Tesla Inc. shares (TSLA) and bonds rose Friday, a day after the Silicon Valley car maker unveiled its promised electric commercial truck and surprised observers by showing off a new version of the Roadster, the costly sports car that kicked off its electric-vehicle production nearly a decade ago.
Wall Street heaped praise upon Tesla for its one-two punch, which opens up two markets, commercial trucking and ultra-luxury passenger cars, and as the specs for the truck, especially its range, surpassed analyst expectations.
The star of the late Thursday show was revealed to be a big-rig with a 500-mile range with some autonomous driving capabilities and a relatively short recharging time. Most analysts were expecting a truck able to drive about 200 miles between charges, with highest estimates around 450 miles.
The truck is on tap for production in 2019, with trucking and transportation company J.B. Hunt Transport Services Inc. (JBHT) saying earlier Friday it had placed orders to buy several Tesla Semis and Wal-Mart Stores Inc. (WMT) confirming it had pre-ordered 15 trucks, five units for its U.S. fleet and 10 units for Walmart Canada. Meanwhile, shares of diesel-engine maker Cummins Inc. (CMI) ended more than 4% lower on fears that its business will be undermined by the new technology.
"The Tesla truck appears to best current diesel truck performance in almost every measurable way," analysts at Morgan Stanley said in a note, praising the launch as the beginning of a "new age of trucking."
The unveiling of the Tesla Semi "exceeded expectations on virtually all fronts," analysts at Bernstein said in a note.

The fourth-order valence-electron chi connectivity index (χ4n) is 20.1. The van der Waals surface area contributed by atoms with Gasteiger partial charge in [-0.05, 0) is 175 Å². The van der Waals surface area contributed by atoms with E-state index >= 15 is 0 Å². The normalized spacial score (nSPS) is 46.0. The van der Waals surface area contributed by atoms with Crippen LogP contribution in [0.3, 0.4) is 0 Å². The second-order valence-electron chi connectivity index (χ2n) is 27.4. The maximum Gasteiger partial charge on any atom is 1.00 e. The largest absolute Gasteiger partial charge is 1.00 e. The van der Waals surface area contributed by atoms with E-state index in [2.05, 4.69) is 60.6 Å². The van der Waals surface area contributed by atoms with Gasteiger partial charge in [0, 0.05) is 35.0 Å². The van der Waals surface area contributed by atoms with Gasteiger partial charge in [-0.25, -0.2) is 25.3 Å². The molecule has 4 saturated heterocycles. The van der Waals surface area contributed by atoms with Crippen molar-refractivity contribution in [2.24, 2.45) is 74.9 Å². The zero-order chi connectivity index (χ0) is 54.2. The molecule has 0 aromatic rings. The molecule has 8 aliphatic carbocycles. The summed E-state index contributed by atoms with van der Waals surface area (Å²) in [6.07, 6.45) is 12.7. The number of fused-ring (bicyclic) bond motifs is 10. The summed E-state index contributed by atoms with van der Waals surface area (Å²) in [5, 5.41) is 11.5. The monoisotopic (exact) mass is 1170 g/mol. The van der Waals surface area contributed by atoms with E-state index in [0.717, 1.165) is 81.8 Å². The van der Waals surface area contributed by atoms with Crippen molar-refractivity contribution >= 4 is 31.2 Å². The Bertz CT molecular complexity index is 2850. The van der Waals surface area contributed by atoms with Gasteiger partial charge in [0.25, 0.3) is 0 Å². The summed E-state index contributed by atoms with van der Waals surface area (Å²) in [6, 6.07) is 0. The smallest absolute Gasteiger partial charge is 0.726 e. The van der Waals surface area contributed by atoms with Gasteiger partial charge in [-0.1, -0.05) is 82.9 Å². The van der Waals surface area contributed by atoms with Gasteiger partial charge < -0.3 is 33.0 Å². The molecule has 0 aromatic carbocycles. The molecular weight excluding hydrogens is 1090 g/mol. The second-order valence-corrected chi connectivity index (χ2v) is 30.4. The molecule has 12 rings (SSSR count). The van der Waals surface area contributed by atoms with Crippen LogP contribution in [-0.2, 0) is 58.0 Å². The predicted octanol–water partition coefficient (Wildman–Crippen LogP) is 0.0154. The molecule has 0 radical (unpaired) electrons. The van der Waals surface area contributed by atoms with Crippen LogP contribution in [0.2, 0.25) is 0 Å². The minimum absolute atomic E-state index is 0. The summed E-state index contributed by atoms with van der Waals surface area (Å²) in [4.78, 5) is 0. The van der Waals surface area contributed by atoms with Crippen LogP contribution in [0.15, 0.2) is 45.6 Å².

The truck and Roadster unveiling fueled bear and bull arguments for Tesla, analysts at Evercore ISI said. For fans, the event supports the view that Tesla remains cutting edge, and that particularly in the ultra-luxury sports-car category it could become a market leader, the analysts said.
Bears will zero in on the capital expenditures needed to bring both to market, and also the risk that they would distract Tesla from "the all-important Model 3." Tesla's ability to bring the truck to market in 2019 and the new Roadster in 2020 will also be questioned given the Model 3 production delays, the analysts said.
Overall, the event "will be positive for sentiment as investors continue to buy into the "promise" and see downside risks as surmountable," the Evercore ISI analysts said.
Goldman Sachs took a similar tack, calling to attention the production delays with the Model 3 and their expectations that the mass-market sedan's production will be lower than what the company has planned.
Tesla stock gains moderated as the Friday session progressed, but the advance took off some of the sting from losses earlier this month following poor third-quarter results and the postponement of some of the company's goals toward the Model 3 production.
Tesla has gained 47% in 2017, compared with 15% gains for the S&P 500 index (.SPX). Tesla stock has fallen nearly 11% over the past three months, contrasting with gains around 6% for the benchmark.
The Dow Jones Industrial Average (.DJI) has gained 7.5% in the last three months.
The company's most active bonds also rallied. The 5.300% notes that mature in August of 2025, were last trading up about 2 points at 96.13 cents on the dollar to yield 5.899%. On a spread basis, the bonds were trading at 353 basis points over comparable Treasurys, 35 basis points wider on the day.
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